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Home > News > Report

A panchayat fights Coke for its water

George Iype in Kochi | November 25, 2003 20:14 IST

Soft drinks giant, Coca Cola, will testify before a panchayat council in Kerala's Palakkad district on December 2 to argue that its plant is not over-exploiting groundwater resources and therefore its factory at Plachimada village should not be shut down.

Perumatty panchayat has asked Coca Cola officials to appear before its council to prove with facts and figures that the plant is not violating its license conditions.

The legal battle between Coke and the panchayat is almost a year-long now. The panchayat blames the soft drink giant for the depleting groundwater levels in Plachimada and neighbouring villages.

This is the second time that Coke officials will appear before the panchayat. The first time was on November 17, when, the Perumatty panchayat presidentA Krishnansays, the company only gave "incomplete and unsatisfactory" answers.

"If Coca Cola fails to produce satisfactory explanations and provide valuable evidences, the panchayat will cancel the plant's license," Krishnan told rediff.com on Tuesday.

The panchayat also alleges that the company converted paddy fields into dry land in violation of the provisions of the Kerala Land Utilisation Order.

In July, the British Broadcasting Corporation, in an investigative report, had said that the sludge that Coke supplies to local farmers contains dangerous toxic chemicals such as carcinogen cadmium, which pollute the land and groundwater.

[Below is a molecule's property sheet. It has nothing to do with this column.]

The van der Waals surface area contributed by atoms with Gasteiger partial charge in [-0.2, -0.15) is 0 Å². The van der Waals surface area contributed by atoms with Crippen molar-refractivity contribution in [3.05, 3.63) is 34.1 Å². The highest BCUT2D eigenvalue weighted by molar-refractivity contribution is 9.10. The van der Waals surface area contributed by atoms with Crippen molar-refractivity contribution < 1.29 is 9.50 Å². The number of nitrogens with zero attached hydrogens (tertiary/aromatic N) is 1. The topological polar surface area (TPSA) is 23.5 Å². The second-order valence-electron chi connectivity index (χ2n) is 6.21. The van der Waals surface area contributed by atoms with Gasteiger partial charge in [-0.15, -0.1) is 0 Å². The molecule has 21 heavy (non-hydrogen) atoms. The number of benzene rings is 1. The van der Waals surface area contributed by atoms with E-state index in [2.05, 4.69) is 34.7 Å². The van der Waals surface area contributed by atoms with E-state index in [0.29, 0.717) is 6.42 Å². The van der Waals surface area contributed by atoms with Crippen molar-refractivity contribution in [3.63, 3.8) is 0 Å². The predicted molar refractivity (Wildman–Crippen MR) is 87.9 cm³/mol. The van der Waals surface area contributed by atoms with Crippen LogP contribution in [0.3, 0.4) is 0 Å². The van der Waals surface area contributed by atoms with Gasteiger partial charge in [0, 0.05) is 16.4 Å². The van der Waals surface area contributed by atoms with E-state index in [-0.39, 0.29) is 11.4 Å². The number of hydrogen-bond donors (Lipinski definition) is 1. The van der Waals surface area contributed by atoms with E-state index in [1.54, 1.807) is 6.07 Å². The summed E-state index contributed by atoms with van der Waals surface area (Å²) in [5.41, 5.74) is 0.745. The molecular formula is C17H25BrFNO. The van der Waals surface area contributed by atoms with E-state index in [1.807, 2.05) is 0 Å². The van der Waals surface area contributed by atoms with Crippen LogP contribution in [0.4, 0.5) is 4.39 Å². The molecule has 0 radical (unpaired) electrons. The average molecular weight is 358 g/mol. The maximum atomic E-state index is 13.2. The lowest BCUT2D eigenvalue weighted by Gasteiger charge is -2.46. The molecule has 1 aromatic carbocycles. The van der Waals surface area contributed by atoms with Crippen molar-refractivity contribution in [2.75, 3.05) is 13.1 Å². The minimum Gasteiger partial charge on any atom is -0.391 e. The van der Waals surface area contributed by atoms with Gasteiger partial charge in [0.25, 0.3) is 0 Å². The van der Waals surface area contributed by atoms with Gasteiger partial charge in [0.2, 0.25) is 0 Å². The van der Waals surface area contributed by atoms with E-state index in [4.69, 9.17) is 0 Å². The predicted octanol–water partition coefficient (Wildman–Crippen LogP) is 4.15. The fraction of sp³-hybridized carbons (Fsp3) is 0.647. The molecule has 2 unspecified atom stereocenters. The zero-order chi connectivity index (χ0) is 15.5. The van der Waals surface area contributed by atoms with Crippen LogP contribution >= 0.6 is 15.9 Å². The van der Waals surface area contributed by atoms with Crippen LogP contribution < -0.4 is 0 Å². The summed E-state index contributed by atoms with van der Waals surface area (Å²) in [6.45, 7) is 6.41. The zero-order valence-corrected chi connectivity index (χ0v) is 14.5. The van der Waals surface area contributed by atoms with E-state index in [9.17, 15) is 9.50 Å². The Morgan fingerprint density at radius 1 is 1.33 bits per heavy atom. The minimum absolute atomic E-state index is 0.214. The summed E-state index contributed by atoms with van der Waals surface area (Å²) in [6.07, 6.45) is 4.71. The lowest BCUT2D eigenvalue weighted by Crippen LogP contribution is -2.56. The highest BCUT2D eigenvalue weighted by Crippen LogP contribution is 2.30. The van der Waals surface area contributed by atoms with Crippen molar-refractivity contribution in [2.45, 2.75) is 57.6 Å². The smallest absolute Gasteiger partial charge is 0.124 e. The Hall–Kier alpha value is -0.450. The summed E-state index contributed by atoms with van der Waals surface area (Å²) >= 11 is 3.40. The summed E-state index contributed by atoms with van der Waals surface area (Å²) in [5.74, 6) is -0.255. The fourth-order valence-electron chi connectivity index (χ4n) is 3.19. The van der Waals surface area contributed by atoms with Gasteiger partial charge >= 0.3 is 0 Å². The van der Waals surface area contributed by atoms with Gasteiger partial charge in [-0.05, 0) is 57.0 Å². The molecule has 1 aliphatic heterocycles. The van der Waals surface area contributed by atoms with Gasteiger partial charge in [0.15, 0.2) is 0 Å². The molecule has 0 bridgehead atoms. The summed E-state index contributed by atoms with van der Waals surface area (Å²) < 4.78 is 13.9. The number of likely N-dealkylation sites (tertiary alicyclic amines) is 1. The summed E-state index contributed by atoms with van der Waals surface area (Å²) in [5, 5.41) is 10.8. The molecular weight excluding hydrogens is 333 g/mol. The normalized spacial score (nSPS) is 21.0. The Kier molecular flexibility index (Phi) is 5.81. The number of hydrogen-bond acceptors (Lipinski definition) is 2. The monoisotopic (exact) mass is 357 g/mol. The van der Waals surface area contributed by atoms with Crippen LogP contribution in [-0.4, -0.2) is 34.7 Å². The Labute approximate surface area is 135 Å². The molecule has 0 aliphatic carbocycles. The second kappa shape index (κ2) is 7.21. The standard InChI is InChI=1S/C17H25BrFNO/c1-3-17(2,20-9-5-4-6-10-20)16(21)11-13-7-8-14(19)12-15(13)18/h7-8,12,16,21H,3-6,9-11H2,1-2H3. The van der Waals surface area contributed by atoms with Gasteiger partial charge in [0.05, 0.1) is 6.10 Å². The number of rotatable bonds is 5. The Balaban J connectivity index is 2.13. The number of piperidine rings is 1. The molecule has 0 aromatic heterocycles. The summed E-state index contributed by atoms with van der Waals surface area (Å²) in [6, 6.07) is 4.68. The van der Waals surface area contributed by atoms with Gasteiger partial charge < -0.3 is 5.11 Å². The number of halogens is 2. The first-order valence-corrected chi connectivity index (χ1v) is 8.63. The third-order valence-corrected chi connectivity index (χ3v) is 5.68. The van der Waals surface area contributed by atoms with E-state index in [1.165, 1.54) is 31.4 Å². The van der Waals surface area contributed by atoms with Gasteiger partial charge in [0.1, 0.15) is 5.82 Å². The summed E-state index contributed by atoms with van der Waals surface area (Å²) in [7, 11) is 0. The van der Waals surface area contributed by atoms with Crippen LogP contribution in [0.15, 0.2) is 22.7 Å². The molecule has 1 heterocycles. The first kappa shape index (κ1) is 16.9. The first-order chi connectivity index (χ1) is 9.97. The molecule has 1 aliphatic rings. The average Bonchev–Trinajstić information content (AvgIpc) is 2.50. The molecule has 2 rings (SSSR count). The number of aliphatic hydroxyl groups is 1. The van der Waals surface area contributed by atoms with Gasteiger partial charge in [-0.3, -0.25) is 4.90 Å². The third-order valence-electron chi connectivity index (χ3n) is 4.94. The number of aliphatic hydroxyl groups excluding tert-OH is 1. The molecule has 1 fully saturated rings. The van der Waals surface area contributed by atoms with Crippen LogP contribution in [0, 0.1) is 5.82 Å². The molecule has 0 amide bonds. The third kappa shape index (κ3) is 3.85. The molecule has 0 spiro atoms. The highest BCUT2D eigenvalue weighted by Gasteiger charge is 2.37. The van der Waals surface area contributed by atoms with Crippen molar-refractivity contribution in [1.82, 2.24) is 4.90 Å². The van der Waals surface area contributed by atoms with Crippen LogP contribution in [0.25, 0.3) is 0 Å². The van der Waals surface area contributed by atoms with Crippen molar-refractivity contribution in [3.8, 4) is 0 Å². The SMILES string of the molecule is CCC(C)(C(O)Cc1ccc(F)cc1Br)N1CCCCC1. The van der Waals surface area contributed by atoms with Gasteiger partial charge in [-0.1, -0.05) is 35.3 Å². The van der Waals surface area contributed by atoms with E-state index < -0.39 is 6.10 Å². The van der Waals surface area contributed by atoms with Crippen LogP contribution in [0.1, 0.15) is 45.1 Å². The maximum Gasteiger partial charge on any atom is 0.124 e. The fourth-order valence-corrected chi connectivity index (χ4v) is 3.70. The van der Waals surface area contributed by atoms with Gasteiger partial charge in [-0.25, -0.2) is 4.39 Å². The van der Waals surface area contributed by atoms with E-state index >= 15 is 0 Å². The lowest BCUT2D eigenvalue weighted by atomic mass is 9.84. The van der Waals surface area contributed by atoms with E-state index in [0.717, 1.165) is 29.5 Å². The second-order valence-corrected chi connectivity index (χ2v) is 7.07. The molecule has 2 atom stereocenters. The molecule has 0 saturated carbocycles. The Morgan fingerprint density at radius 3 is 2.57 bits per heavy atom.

Krishnan alleges that the company has not yet given the details sought by the panchayat, such as the products manufactured at the facility, quality of groundwater used and the facilities for recharging the same.

When Coke set up the bottling plant -- its largest in India -- in a 16-hectare compound more than three years ago, it had excited the approximately 1,000 households. The unit employed some 250 people from Plachimada and its neighbouring villages.

But environmentalists and activists, who are leading a campaign against the plant,say it is drawing 1.5 million litres of water every day from the common groundwater resource through dozens of bore wells.

A recent Greenpeace report said Coke's water mining has parched the lands of more than 2000 families residing within 1.2 miles of the factory.

In September, worldwide charity organisation, Action Aid, submitted a report to the World Trade Organisation saying that Plachimada was a thriving agricultural community until Coca-Cola set up the bottling plant in 1998. Coconut groves and vegetable crops have had to be abandoned because of the depleting groundwater levels.

Now, the Perumatty panchayat is all set to decide the plant's fate on December 2. When contacted, officials at the Coke plant refused to comment.

There are reports that Coca Cola may agree to implement'a development plan' for Plachimada and other adjoining villages. Officials say the company has promised to set up a water supply scheme to provide drinking water to each family in the villages.

The company has also informed the panchayat that it is ready to adopt the primary health centers and educational institutions in the area.



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